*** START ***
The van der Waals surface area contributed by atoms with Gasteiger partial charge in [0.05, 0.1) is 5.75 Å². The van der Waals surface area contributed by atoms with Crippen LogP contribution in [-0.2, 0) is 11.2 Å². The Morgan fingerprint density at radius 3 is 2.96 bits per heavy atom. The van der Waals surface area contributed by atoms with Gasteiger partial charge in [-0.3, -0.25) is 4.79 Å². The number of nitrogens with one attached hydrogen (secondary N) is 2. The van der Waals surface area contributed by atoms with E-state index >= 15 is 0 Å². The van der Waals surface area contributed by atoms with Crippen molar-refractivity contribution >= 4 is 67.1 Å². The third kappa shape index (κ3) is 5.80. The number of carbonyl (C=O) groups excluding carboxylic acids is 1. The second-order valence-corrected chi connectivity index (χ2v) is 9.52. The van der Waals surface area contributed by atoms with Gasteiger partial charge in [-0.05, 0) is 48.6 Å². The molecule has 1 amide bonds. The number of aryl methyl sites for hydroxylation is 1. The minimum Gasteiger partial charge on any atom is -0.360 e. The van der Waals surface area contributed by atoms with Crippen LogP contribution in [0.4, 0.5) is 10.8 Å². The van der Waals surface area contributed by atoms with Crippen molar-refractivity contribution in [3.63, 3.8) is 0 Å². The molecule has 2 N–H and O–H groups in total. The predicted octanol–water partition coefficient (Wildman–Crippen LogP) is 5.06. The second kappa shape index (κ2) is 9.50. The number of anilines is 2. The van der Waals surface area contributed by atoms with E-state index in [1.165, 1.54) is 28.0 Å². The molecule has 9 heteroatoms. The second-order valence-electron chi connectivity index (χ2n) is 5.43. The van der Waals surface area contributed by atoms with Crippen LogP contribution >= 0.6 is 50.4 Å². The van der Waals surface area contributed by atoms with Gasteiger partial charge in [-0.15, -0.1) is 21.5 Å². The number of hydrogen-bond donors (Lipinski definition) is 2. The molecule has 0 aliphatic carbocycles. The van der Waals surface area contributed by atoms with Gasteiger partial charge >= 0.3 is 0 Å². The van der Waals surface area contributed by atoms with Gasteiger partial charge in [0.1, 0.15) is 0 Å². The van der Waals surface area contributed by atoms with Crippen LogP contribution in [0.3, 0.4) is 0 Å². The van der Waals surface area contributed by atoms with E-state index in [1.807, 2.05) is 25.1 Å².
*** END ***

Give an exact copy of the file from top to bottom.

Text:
The van der Waals surface area contributed by atoms with Gasteiger partial charge in [0.05, 0.1) is 5.75 Å². The van der Waals surface area contributed by atoms with Crippen LogP contribution in [-0.2, 0) is 11.2 Å². The Morgan fingerprint density at radius 3 is 2.96 bits per heavy atom. The van der Waals surface area contributed by atoms with Gasteiger partial charge in [-0.3, -0.25) is 4.79 Å². The number of nitrogens with one attached hydrogen (secondary N) is 2. The van der Waals surface area contributed by atoms with E-state index >= 15 is 0 Å². The van der Waals surface area contributed by atoms with Crippen molar-refractivity contribution >= 4 is 67.1 Å². The third kappa shape index (κ3) is 5.80. The number of carbonyl (C=O) groups excluding carboxylic acids is 1. The second-order valence-corrected chi connectivity index (χ2v) is 9.52. The van der Waals surface area contributed by atoms with Gasteiger partial charge in [-0.05, 0) is 48.6 Å². The molecule has 1 amide bonds. The number of aryl methyl sites for hydroxylation is 1. The minimum Gasteiger partial charge on any atom is -0.360 e. The van der Waals surface area contributed by atoms with Crippen LogP contribution in [0.4, 0.5) is 10.8 Å². The van der Waals surface area contributed by atoms with Crippen molar-refractivity contribution in [3.63, 3.8) is 0 Å². The molecule has 2 N–H and O–H groups in total. The predicted octanol–water partition coefficient (Wildman–Crippen LogP) is 5.06. The second kappa shape index (κ2) is 9.50. The number of anilines is 2. The van der Waals surface area contributed by atoms with E-state index in [1.165, 1.54) is 28.0 Å². The molecule has 9 heteroatoms. The second-order valence-electron chi connectivity index (χ2n) is 5.43. The van der Waals surface area contributed by atoms with Crippen LogP contribution >= 0.6 is 50.4 Å². The van der Waals surface area contributed by atoms with Gasteiger partial charge in [-0.15, -0.1) is 21.5 Å². The number of hydrogen-bond donors (Lipinski definition) is 2. The molecule has 0 aliphatic carbocycles. The van der Waals surface area contributed by atoms with Gasteiger partial charge >= 0.3 is 0 Å². The van der Waals surface area contributed by atoms with Gasteiger partial charge in [0.1, 0.15) is 0 Å². The van der Waals surface area contributed by atoms with Crippen LogP contribution in [0.3, 0.4) is 0 Å². The van der Waals surface area contributed by atoms with E-state index in [1.807, 2.05) is 25.1 Å².